The Earth System Physics (ESP) section studies a wide spectrum of the Earth system, from its fluid components (oceans and the atmosphere) to the planet's interior. The ESP section maintains a range of models and datasets and coordinates the Regional Climate research NETwork (RegCNET), encompassing over 600 participants worldwide.
Earth system models attempt to represent the key processes that determine the climate of our planet, such as the atmospheric and ocean circulations, aerosols and atmospheric chemistry, biogeochemical cycles, the cryosphere, and land surface processes. The research of the group uses model tools such as the latest generation of the regional climate model REGCM and intermediate complexity global model SPEEDY to understand our climate, its natural variability and its response to anthropogenic forcings.
The researchers use seismology, space geodesy, tectonics and numerical experiments to understand the following topics: Mechanics of earthquakes and faulting, Structure and rheology of the lithosphere in active earthquake and volcanic regions, Physics of transient deformation, and Active tectonics and earthquake hazard.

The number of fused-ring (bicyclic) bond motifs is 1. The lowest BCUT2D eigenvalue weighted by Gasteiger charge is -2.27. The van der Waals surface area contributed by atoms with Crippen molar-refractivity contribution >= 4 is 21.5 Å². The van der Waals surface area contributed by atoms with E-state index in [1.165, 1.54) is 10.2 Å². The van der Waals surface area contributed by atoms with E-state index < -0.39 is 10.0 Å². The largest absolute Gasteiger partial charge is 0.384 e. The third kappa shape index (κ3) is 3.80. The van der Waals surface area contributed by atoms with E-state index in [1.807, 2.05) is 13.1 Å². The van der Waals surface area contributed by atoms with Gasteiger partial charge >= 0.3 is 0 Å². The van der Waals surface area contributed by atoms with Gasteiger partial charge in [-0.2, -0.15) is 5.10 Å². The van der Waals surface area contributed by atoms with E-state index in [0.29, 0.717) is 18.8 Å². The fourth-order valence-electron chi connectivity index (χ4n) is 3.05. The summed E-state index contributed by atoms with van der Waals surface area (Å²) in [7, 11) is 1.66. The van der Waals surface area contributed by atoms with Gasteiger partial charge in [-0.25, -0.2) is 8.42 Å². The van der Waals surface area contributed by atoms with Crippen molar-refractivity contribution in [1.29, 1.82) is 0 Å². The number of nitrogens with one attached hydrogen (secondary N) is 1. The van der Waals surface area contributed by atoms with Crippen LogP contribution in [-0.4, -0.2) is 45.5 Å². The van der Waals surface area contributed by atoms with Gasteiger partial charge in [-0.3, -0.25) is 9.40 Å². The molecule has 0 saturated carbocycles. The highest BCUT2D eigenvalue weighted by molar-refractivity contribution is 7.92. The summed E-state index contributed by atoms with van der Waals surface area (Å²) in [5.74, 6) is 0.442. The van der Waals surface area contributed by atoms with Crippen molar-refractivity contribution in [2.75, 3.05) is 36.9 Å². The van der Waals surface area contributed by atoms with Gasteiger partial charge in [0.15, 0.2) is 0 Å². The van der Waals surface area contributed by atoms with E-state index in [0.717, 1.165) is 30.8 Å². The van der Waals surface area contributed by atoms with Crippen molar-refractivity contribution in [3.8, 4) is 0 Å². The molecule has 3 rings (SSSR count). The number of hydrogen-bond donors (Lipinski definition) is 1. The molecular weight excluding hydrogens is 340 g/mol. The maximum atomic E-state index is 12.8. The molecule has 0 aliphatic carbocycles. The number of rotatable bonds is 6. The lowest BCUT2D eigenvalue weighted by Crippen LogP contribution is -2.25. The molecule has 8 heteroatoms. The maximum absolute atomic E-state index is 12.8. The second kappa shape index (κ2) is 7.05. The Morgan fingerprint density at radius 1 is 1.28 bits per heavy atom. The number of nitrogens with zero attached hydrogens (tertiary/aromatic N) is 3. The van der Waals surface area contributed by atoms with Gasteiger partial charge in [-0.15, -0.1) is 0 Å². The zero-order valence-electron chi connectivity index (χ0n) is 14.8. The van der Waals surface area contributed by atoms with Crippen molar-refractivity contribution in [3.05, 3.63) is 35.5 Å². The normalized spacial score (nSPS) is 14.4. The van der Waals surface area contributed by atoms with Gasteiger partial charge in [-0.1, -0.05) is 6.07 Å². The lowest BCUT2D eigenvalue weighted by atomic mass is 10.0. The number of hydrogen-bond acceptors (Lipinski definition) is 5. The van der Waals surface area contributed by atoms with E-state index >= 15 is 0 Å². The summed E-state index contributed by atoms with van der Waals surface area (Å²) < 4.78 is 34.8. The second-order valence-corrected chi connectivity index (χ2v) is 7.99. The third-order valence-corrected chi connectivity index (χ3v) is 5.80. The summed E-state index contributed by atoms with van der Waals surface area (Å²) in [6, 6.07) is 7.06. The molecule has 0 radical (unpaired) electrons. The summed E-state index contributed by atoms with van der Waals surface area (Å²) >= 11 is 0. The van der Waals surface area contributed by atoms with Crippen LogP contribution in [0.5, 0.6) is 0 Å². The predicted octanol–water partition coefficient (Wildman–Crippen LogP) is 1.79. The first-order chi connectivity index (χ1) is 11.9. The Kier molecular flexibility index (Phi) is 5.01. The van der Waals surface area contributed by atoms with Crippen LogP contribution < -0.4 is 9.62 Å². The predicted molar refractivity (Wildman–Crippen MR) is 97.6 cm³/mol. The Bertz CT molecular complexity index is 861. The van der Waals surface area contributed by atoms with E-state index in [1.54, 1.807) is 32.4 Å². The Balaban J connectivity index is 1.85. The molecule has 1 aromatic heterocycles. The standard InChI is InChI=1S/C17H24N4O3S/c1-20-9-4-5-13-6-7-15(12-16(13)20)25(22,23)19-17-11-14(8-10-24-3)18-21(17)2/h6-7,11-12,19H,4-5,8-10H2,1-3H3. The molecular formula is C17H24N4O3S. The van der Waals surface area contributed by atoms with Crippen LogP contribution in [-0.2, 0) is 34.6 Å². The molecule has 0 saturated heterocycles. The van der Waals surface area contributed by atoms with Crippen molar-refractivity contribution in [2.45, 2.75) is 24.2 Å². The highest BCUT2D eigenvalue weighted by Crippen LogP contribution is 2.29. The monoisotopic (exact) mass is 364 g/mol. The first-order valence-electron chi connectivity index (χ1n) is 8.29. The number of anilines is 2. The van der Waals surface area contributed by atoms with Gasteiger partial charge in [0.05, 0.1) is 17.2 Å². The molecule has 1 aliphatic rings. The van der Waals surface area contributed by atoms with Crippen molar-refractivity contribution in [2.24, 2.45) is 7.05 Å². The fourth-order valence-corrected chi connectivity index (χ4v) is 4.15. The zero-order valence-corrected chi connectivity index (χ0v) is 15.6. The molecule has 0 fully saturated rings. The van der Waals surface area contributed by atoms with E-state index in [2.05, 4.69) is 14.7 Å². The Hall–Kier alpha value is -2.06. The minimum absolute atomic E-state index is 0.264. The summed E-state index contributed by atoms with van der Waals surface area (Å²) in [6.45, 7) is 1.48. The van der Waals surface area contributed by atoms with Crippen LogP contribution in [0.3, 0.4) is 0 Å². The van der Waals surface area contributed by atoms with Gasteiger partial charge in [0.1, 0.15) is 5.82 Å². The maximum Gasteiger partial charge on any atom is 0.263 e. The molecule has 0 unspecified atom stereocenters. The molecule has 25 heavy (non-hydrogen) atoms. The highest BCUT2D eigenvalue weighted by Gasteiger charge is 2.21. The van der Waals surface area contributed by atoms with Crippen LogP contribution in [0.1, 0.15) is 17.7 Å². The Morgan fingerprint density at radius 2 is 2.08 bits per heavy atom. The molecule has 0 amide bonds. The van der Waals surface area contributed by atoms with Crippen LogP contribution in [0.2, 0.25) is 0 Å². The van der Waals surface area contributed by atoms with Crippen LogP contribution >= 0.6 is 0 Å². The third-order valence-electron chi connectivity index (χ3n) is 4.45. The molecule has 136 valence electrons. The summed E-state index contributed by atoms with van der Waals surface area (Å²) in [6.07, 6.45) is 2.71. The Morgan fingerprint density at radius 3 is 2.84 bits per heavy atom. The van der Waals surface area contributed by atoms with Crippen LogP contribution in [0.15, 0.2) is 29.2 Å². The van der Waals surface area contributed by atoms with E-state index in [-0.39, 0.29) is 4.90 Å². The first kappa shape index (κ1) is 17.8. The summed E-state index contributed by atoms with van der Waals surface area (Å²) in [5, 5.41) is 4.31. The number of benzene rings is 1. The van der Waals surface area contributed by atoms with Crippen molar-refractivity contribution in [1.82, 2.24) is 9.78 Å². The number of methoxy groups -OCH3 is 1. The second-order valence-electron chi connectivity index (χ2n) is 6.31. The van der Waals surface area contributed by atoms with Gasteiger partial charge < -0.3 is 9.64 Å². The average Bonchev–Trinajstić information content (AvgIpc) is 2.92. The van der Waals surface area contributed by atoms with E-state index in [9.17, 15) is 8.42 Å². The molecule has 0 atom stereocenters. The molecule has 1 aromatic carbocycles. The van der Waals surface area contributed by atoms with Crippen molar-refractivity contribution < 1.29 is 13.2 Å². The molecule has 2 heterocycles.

Climate extremes in the present day and in future decades can have severe implications, with the poorest members of societies being often the most vulnerable. The ESP group uses dynamical and statistical modelling techniques to assess the socio-economic impacts of climate variability and change, for example on energy, water and health. As with the climate models, the dynamical impact models CHYM and VECTRI are made available to the wider scientific community through regular workshops and training events.
25 Feb 2015
Changing environment is increasing ragweed pollen concentrations and allergy cases in Europe